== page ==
Friday, December 31, 2021
Berliner Philharmonie, Herbert-von-Karajan-Straße, Berlin
The end of another year, a time to reflect on some Berlin highlights during the first half of the current season, such as Herbert Blomstedt’s Bruckner Five in which the conductor’s many decades of experience and his undiminished enthusiasm for music fused so positively, http://www.colinscolumn.com/berliner-philharmoniker-herbert-blomstedt-conducts-anton-bruckners-fifth-symphony-live-digital-concert-hall-webcast/, or Zubin Mehta’s Mahler Three, ending with a transcending Finale that displayed a remarkable rapport between conductor and orchestra in terms of inner responses, http://www.colinscolumn.com/berliner-philharmoniker-zubin-mehta-conducts-mahlers-third-symphony-live-digital-concert-hall-relay/, and Tchaikovsky’s Mazeppa, which was the revelation of a masterpiece, http://www.colinscolumn.com/berliner-philharmoniker-kirill-petrenko-conducts-tchaikovskys-mazeppa-live-digital-concert-hall-webcast-sung-in-russian-with-german-and-english-surtitles/.
Conducting Mazeppa was Kirill Petrenko, who was due to preside over this early-evening New Year Eve’s concert. In his place Lahav Shani (leaving his scores, and any baton he may have brought with him, in the dressing room), http://www.colinscolumn.com/berliner-philharmoniker-kirill-petrenko-unable-to-conduct-new-years-eve-concert-lahav-shani-to-stand-in/, who opened the (partly altered) programme with the Overture to Die Fledermaus in a sparkling and elegant account fuelled with pizzazz. In the second of the three Suites (1919) from Stravinsky’s Firebird, mysteries, colours and fairy-tale narration abounded, although the menace of the ‘Infernal Dance’ was somewhat subdued due to a tempo a degree or two ‘under’. The playing was as subtle and agile as it was vivid, qualities that served Ravel’s La valse equally well, yet the music’s mounting destructive force was too contained and then pushed through, Shani not siding with George Benjamin’s apt words: “Whether or not [La valse] was intended as a metaphor for the predicament of European civilization in the aftermath of the Great War, its one-movement design plots the birth, decay and destruction of a musical genre: the waltz.”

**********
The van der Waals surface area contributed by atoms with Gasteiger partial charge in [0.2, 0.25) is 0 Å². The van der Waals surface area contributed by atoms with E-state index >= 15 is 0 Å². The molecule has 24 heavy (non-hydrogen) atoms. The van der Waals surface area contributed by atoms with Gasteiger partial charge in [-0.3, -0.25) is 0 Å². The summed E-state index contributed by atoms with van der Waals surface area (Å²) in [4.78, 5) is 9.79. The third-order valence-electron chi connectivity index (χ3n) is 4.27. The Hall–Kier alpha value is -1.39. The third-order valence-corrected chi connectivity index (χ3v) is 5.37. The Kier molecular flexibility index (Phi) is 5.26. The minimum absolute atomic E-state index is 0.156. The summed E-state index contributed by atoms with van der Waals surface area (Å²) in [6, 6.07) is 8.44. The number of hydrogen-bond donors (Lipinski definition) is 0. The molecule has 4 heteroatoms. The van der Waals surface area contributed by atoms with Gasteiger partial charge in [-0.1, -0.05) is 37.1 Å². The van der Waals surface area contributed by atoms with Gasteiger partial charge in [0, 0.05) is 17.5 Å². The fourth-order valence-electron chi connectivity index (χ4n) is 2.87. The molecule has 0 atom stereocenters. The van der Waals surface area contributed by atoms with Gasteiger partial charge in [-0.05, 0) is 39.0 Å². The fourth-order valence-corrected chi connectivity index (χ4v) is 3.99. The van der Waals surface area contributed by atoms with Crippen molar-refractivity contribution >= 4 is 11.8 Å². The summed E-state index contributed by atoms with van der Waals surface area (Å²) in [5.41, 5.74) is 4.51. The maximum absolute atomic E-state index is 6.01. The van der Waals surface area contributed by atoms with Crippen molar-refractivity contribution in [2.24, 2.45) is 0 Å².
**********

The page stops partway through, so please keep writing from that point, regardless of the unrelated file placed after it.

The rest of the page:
As centrepiece in this without-interval concert, Janine Jansen played Max Bruch’s G-minor Violin Concerto (the only such work he needed to write, posterity has judged, but Jack Liebeck for Hyperion knows better), intense throughout, fiery, tender and athletic, with an especially heartfelt slow movement, the Berliners offering a characterful accompaniment studded with beguiling woodwinds; passions simmering and also fully vented. Jansen’s encore was pre-ordained, Fritz Kreisler’s Liebesleid, bittersweet charm to express Love’s Sorrows. Following the Ravel, a brilliant and bounding ‘Galop’ from Khachaturian’s Masquerade music, previous inhibitions now let off the leash. Concertmaster Noah Bendix-Balgley sent New Year greetings in German and English.